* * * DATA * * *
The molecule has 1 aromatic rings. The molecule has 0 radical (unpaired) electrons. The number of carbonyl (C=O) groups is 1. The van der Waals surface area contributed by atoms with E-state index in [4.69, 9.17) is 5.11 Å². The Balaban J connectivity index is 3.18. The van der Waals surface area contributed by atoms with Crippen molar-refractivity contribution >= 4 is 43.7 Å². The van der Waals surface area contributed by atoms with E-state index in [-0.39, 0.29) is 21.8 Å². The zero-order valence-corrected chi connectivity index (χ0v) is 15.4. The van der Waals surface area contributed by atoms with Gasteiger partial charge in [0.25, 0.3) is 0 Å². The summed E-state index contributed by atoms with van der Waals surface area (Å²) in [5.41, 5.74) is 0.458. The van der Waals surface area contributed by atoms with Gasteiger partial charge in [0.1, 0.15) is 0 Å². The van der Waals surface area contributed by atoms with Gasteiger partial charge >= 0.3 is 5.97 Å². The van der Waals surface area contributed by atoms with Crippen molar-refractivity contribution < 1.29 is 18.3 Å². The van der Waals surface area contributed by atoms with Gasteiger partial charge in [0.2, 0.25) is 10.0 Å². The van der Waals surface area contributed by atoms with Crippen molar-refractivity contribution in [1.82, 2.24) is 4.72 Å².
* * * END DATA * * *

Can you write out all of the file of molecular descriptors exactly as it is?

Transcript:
The molecule has 1 aromatic rings. The molecule has 0 radical (unpaired) electrons. The number of carbonyl (C=O) groups is 1. The van der Waals surface area contributed by atoms with E-state index in [4.69, 9.17) is 5.11 Å². The Balaban J connectivity index is 3.18. The van der Waals surface area contributed by atoms with Crippen molar-refractivity contribution >= 4 is 43.7 Å². The van der Waals surface area contributed by atoms with E-state index in [-0.39, 0.29) is 21.8 Å². The zero-order valence-corrected chi connectivity index (χ0v) is 15.4. The van der Waals surface area contributed by atoms with Gasteiger partial charge in [0.25, 0.3) is 0 Å². The summed E-state index contributed by atoms with van der Waals surface area (Å²) in [5.41, 5.74) is 0.458. The van der Waals surface area contributed by atoms with Gasteiger partial charge in [0.1, 0.15) is 0 Å². The van der Waals surface area contributed by atoms with Gasteiger partial charge >= 0.3 is 5.97 Å². The van der Waals surface area contributed by atoms with Crippen molar-refractivity contribution < 1.29 is 18.3 Å². The van der Waals surface area contributed by atoms with Gasteiger partial charge in [0.2, 0.25) is 10.0 Å². The van der Waals surface area contributed by atoms with Crippen molar-refractivity contribution in [1.82, 2.24) is 4.72 Å².